### Software Development Engineer Intern at Microsoft was asked...

Aug 13, 2013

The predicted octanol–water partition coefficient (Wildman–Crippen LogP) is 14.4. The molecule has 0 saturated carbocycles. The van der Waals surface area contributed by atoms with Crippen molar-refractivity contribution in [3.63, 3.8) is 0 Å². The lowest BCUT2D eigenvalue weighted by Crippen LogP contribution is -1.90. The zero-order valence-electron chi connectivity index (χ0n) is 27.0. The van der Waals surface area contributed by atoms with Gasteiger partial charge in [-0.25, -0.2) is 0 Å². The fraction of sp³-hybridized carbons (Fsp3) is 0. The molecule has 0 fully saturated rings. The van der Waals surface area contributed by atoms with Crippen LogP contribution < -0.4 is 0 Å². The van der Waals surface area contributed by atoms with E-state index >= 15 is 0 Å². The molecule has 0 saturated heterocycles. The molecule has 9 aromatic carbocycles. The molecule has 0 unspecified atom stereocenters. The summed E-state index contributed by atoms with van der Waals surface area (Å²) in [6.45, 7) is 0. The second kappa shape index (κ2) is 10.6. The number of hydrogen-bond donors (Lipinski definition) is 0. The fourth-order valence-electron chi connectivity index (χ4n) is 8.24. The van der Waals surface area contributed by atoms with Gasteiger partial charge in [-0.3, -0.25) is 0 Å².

Determine if an array from 1..n has a duplicate in constant time and space.12 AnswersCorrect answer is to place each value in the array in its corresponding index (i.e. if array[x] = 3, put 3 into array[3]). If an index already contains its corresponding value, there's a duplicate.^^ Sorry, that's linear time *and* at best linear space, you fail.What are the properties of an array that affect time complexity? Usually we're talking about the size of the array, N, such that linear time operations, O(N), are those that perform an operation on each of the elements in the array. However, an important thing to consider is that you can evaluate N (the size of the array) itself in constant time. The only way this can be done in constant time is if the input satisfies the precondition that "1..n" means there are no *missing* values in that range. In other words, such an array from "1..5" must contain at least one instance of the numbers 1, 2, 3, 4, and 5. With that precondition, you know that the length of the array will be 5 if no duplicates and greater than 5 if it does contain duplicates.Show More ResponsesSUM(array) - (N(N+1)/2) = missing number.@Facebook Intern: That wont help .. In case there are 2 duplicates this can be broken. {1, 1, 4, 4}I attach pseudo code here: FindDuplicate(A) i = A.length j = 1 count = 0 while j < i if A[--j] - j == 0 j++ else count++ return count count holds the number of duplicated itemsThis cannot be done in linear time unless the data-structure used to hold the integers has a property that immediately flags duplicates upon insertion. For e.g. like in a Dictionary/HashMap.I'm pretty sure OP posted something wrong there, and they were probably asking to do it in linear time and not constant. If it's constant, the way I would do it would be using a HashSet to check if the key (value in array) is contained, and if not add it to the set. If at any time I find an element that's already inside, return false;If an array has elements from 1 to n the size of the array will be n, thus if the size of the array is greater than n, there must exist a duplicate.I think they are just asking to determine if there is any duplicate number ir not. Its not mentioned to find out which number it is. So that we can find out by using sum of n numbersI think they are just asking to determine if there is any duplicate number ir not. Its not mentioned to find out which number it is. So that we can find out by using sum of n numbersThey asked for constant time. So checking sum will not work. For zero indexed arrays, Check if arr[len(arr)-1] == len(arr) - 1.